Cardinal: Renewal Of Knights Of The Holy Sepulchre Goes Deeper Than Swords

Cardinal: Renewal Of Knights Of The Holy Sepulchre Goes Deeper Than Swords

The leader of the Equestrian Order of the Holy Sepulchre has defended changes to the order’s rituals amid criticism that the swearing-in rite no longer features a sword.

Cardinal Fernando Filoni, the order’s Grand Master, told CNA that the changes did not mark a break with tradition and were part of a broader reform linked to the renewal of the order’s statutes last year.

He said that the recent reforms followed the rationale set out by St. Paul VI. In a homily in 1967, the pope spoke of a renewal faithful to the order’s original statutes.

The Equestrian Order of the Holy Sepulchre of Jerusalem is a lay institution under the protection of the Holy See. Its first mention in historical records dates back to 1336. Today, it has around 30,000 members in almost 40 countries and is dedicated to supporting the Church in the Holy Land.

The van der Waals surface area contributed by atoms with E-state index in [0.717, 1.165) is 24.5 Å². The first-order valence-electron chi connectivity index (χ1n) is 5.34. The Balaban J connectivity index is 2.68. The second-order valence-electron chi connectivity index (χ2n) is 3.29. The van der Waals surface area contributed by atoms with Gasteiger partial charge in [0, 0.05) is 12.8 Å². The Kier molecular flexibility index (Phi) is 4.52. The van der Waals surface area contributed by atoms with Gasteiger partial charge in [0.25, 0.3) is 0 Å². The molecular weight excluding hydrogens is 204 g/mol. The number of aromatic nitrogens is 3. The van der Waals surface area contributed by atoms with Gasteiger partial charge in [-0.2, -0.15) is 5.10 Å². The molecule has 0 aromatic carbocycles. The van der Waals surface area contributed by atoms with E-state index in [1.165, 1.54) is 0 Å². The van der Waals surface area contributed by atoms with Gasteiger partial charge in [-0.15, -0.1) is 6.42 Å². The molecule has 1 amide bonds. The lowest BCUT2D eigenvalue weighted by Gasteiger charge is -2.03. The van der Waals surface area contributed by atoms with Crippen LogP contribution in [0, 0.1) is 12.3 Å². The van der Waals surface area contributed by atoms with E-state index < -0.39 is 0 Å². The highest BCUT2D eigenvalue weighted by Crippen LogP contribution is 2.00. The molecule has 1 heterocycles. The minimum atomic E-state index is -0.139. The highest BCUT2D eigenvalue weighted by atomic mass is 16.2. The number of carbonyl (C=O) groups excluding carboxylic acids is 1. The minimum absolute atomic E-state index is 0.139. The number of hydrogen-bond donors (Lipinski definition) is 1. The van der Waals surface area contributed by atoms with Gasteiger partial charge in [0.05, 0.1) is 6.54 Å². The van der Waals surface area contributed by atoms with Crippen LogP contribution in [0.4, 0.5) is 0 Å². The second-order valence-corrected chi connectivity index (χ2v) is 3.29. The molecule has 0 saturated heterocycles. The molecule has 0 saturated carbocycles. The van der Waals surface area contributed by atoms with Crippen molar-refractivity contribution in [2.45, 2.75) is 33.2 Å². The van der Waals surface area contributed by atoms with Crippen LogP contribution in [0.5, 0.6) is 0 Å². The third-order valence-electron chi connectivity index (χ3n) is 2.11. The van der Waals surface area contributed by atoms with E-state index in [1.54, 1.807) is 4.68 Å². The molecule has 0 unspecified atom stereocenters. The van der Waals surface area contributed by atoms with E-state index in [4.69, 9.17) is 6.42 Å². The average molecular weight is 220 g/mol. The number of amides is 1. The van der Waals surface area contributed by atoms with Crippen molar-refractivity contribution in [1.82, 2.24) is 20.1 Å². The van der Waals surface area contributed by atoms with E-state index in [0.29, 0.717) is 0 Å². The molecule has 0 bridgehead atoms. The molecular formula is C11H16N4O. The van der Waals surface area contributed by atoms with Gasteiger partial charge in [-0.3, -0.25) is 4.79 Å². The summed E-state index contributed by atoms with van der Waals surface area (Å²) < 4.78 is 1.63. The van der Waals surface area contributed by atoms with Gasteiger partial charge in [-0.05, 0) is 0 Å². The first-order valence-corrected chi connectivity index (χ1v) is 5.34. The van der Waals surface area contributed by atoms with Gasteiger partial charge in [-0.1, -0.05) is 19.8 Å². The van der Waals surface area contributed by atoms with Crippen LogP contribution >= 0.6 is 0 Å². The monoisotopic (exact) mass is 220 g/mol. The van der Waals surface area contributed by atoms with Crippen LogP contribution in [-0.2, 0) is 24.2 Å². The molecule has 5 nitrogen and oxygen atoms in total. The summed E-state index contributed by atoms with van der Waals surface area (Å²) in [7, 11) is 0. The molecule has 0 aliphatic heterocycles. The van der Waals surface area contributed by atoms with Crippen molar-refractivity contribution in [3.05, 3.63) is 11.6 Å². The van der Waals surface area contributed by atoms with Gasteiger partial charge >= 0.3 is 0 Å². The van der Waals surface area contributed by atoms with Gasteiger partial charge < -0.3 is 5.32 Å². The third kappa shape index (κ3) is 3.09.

A new order of rites for the Knights of the Holy Sepulchre’s celebrations was delivered to members on May 7. The publication, promulgated on March 19, was met with criticism focusing on the absence of an ornamental sword in the swearing-in rite.

In a May 12 reflection on the order’s website, Lieutenant General Agostino Borromeo said that the first text for the investment of knights was dated 1623.

He said “it appears that the ceremony was centered on the delivery of the sword to the candidate, who, on having unsheathed it from the scabbard, handed it to the celebrant.”

“The latter, tracing the sign of the cross in the air three times with it, touched the candidate’s shoulders with his weapon,” he wrote.

The new knight then returned the sword to the Franciscan Custos of the Holy Land. The weapon was thought to have belonged to Godfrey of Bouillon, a leader of the First Crusade and the first ruler of the Kingdom of Jerusalem.

In 1888, Pope Leo XIII admitted women to the order. Since Dames were not foreseen in a chivalric order, they were sworn in with a different formula and without the sword.